Among the benefits of this research has been the ability to calculate the life of a bearing with considerable accuracy, allowing the bearing life to be matched with the service life of the machine involved. Unfortunately, it is not uncommon for a bearing to fail to reach its calculated rating life.
There could be a number of causes for this, including heavier loading than anticipated, insufficient or inappropriate lubrication, careless handling, ineffective sealing, or fits that are too tight, resulting in insufficient internal bearing clearance. Each of these factors causes its own type of damage and leaves its own imprint on the bearing.
As a result, by examining a damaged bearing, it is possible to form an opinion on the cause of the damage and take the necessary action to prevent a recurrence in the majority of cases.
How is bearing life defined?
A rolling bearing, in general, cannot rotate indefinitely. Material fatigue will occur sooner or later unless operating conditions are ideal and the fatigue load limit is not reached. The time it takes for the first signs of fatigue to appear is proportional to the number of revolutions made by the bearing and the magnitude of the load. Fatigue is caused by shear stresses that appear cyclically immediately beneath the load carrying surface.
After a while, these stresses cause cracks to form that gradually extend to the surface. As the rolling elements pass over the cracks, material fragments break away, which is known as flaking or spalling. The flaking grows in size and eventually renders the bearing unserviceable.
The number of revolutions a rolling bearing can perform before incipient flaking occurs is defined as its life. This is not to say that the bearing cannot be used after that point. Flaking is a relatively long and drawn-out process that manifests itself in the bearing by increasing noise and vibration levels.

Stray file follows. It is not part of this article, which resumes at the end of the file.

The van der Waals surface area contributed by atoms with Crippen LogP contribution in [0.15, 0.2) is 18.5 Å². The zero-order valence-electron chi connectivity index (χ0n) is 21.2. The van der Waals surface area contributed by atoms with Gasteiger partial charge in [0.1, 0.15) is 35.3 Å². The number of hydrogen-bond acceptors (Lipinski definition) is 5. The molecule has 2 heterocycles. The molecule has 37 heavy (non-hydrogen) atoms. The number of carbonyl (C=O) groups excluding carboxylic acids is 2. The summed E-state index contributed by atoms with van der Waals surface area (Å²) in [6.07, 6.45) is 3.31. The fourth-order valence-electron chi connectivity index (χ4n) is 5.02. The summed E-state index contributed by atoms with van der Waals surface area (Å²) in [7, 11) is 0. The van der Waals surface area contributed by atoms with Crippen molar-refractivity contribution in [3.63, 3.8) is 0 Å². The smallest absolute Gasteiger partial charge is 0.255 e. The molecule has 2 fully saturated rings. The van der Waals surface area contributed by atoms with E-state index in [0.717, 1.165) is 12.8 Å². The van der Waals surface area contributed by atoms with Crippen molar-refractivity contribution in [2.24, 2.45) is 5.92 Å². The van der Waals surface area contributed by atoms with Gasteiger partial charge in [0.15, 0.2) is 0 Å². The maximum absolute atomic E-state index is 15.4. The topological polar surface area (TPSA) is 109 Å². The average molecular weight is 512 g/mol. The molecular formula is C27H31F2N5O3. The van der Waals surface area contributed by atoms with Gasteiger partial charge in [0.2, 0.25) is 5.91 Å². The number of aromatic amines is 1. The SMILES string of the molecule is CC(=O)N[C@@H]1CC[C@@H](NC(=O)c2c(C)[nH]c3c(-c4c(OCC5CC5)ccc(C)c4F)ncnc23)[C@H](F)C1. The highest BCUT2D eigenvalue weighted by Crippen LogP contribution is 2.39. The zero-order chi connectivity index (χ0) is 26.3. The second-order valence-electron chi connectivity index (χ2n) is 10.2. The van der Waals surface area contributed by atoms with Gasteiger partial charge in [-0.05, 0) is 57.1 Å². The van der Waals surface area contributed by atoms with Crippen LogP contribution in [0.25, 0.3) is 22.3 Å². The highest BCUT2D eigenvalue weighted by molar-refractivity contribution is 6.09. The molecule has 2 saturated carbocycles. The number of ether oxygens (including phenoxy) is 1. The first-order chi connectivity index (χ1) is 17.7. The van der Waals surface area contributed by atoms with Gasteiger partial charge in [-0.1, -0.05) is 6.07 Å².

As a result, there is usually plenty of time to prepare for a change of bearing.
Path patterns and their interpretation
When a rolling bearing rotates under load, the contacting surfaces of the rolling elements and the raceways usually appear dull. This is not a sign of wear in the traditional sense, and it has no bearing life implications. For the purposes of this paper, the path pattern is formed by the dull surface of an inner or outer ring raceway. The appearance of this pattern varies depending on the rotational and loading conditions.
Examining the path patterns in a dismantled bearing that has been in service can provide a good indication of the conditions under which the bearing has operated. Learning to distinguish between normal and abnormal path patterns increases the likelihood of correctly assessing whether the bearing has run under the proper conditions.
The figures in the following series depict normal path patterns under various rotational and loading conditions, as well as typical patterns resulting from abnormal working conditions.
The majority of bearing damage occurs within the confines of the path patterns, and once their significance is understood, the appearance and location of the patterns serve as useful aids in diagnosing the cause of the damage. Deep groove ball bearings and thrust ball bearings have been used as examples because they have such distinct path patterns.
However, the figures are also applicable to other types of bearings, with some modifications.
Uni-directional radial load
Inner ring rotates – outer ring is fixed. Inner ring: a path pattern that is uniform in width, located in the center of the raceway, and extends around the entire circumference of the raceway. Outer ring: path pattern is broadest in the load direction and narrows towards the ends. The pattern extends around slightly less than half the circumference of the raceway with normal fits and normal internal clearance.
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